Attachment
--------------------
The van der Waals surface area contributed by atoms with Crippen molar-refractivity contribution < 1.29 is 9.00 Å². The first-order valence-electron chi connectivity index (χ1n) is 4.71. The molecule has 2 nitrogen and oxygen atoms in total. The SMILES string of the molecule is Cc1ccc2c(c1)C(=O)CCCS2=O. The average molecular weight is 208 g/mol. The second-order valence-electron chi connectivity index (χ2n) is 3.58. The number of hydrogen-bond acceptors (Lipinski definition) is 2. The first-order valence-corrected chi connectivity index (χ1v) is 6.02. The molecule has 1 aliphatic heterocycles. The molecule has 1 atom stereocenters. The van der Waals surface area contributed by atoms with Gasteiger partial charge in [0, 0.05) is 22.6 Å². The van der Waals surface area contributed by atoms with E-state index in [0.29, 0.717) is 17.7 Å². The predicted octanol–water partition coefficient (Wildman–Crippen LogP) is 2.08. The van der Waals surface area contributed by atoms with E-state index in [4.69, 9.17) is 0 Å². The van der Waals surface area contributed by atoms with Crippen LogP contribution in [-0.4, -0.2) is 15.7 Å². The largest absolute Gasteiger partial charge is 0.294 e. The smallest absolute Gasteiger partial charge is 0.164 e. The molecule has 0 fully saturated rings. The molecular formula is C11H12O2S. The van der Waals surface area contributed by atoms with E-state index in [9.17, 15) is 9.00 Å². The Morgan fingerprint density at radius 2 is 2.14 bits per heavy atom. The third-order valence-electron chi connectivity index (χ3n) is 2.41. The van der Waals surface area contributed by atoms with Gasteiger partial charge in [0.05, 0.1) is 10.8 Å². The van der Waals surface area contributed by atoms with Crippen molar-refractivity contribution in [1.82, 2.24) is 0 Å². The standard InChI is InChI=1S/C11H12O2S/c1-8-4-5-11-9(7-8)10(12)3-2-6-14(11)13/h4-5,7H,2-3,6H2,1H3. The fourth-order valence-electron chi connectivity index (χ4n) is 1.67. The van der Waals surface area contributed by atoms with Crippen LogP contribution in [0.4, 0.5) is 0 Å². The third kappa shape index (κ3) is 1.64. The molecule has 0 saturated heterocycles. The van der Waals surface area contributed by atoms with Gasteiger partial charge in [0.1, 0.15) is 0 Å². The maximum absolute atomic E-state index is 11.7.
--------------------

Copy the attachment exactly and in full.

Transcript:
The van der Waals surface area contributed by atoms with Crippen molar-refractivity contribution < 1.29 is 9.00 Å². The first-order valence-electron chi connectivity index (χ1n) is 4.71. The molecule has 2 nitrogen and oxygen atoms in total. The SMILES string of the molecule is Cc1ccc2c(c1)C(=O)CCCS2=O. The average molecular weight is 208 g/mol. The second-order valence-electron chi connectivity index (χ2n) is 3.58. The number of hydrogen-bond acceptors (Lipinski definition) is 2. The first-order valence-corrected chi connectivity index (χ1v) is 6.02. The molecule has 1 aliphatic heterocycles. The molecule has 1 atom stereocenters. The van der Waals surface area contributed by atoms with Gasteiger partial charge in [0, 0.05) is 22.6 Å². The van der Waals surface area contributed by atoms with E-state index in [0.29, 0.717) is 17.7 Å². The predicted octanol–water partition coefficient (Wildman–Crippen LogP) is 2.08. The van der Waals surface area contributed by atoms with E-state index in [4.69, 9.17) is 0 Å². The van der Waals surface area contributed by atoms with Crippen LogP contribution in [-0.4, -0.2) is 15.7 Å². The largest absolute Gasteiger partial charge is 0.294 e. The smallest absolute Gasteiger partial charge is 0.164 e. The molecule has 0 fully saturated rings. The molecular formula is C11H12O2S. The van der Waals surface area contributed by atoms with E-state index in [9.17, 15) is 9.00 Å². The Morgan fingerprint density at radius 2 is 2.14 bits per heavy atom. The third-order valence-electron chi connectivity index (χ3n) is 2.41. The van der Waals surface area contributed by atoms with Gasteiger partial charge in [0.05, 0.1) is 10.8 Å². The van der Waals surface area contributed by atoms with Crippen molar-refractivity contribution in [1.82, 2.24) is 0 Å². The standard InChI is InChI=1S/C11H12O2S/c1-8-4-5-11-9(7-8)10(12)3-2-6-14(11)13/h4-5,7H,2-3,6H2,1H3. The fourth-order valence-electron chi connectivity index (χ4n) is 1.67. The van der Waals surface area contributed by atoms with Crippen LogP contribution in [0.4, 0.5) is 0 Å². The third kappa shape index (κ3) is 1.64. The molecule has 0 saturated heterocycles. The van der Waals surface area contributed by atoms with Gasteiger partial charge in [0.1, 0.15) is 0 Å². The maximum absolute atomic E-state index is 11.7.